VIDEO: A mammoth and muddy job

Work has started to remove up to 2,000 tonnes of silt in Leigh to help prevent the town from flooding in extreme weather.

Friday, 14th September 2018, 10:26 am
Updated Friday, 14th September 2018, 10:32 am
Specialist diggers at work

Sludge and debris weighing as much as 156 double decker buses is being removed from Bedford Pumping Station as the Environment Agency undertakes flood recovery works in preparation for the winter.

The pumping station, which was originally commissioned in 1964, has been a key asset for reducing the risk of flooding to around 670 properties in the Leigh area ever since.

Recently, an investment of £3m was made by the Environment Agency to refurbish the station and install sections of new pumping equipment.

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Specialist diggers at work

With the build-up of silt, channel capacity for the pumping station is being reduced and, in flood conditions, sends the silt through the newly installed pumps, which has potential to cause considerable damage.

During the ongoing works – using some heavy and rather unusual-looking plant machinery – the Environment Agency aims to remove up to 2,000 tonnes of silt to ensure the station can continue to operate at full capacity in both low flow and flood conditions.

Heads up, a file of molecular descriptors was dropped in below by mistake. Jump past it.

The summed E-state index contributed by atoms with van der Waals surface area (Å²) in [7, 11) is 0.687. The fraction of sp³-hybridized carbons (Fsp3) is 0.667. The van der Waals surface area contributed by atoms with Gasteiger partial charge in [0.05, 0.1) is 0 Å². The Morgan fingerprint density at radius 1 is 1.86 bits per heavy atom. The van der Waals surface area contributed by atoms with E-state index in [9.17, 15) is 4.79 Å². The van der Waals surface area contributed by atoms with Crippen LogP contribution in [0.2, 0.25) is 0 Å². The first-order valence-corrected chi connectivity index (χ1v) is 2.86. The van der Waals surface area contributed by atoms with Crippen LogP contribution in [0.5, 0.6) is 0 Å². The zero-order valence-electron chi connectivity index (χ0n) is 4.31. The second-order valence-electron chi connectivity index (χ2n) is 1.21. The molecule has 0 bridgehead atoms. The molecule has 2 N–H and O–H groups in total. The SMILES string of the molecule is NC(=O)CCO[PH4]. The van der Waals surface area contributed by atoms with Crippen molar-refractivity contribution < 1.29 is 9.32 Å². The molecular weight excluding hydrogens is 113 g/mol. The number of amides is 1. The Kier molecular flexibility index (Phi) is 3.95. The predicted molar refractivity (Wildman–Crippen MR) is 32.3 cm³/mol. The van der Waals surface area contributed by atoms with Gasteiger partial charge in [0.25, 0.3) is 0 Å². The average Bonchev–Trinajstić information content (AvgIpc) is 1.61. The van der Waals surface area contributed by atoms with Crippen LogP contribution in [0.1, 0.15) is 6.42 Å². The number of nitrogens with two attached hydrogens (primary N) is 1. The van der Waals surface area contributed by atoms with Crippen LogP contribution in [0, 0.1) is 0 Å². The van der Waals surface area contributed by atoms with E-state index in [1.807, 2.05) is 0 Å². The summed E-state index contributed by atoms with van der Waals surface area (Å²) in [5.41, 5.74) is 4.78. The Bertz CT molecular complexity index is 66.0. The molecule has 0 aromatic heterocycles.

EA operations manager Chris Wilson said removing the accumulated sediment would increase the volume of water the river could carry, helping to prevent flooding.

He added: “We are concentrating our efforts on removing silt from the most critical areas of the pumping station where build-ups could increase the risk of flooding.

“The removal of the silt will increase channel capacity and ensure our assets work effectively in flood incidents. Less silt also means that water can flow away from built up areas quickly, which is particularly important during periods of heavy rainfall.

“Once this project has been completed, we can more easily maintain the silt levels in future years on an annual maintenance schedule.

“The last full de-silt at Bedford Pumping Station was undertaken 14 years ago so, as you can imagine, it is both a mammoth and a muddy job!”

The Environment Agency expect, the work to take up to four weeks. Nothing goes to waste, either. For, once completely removed, the silt will be recycled for composting.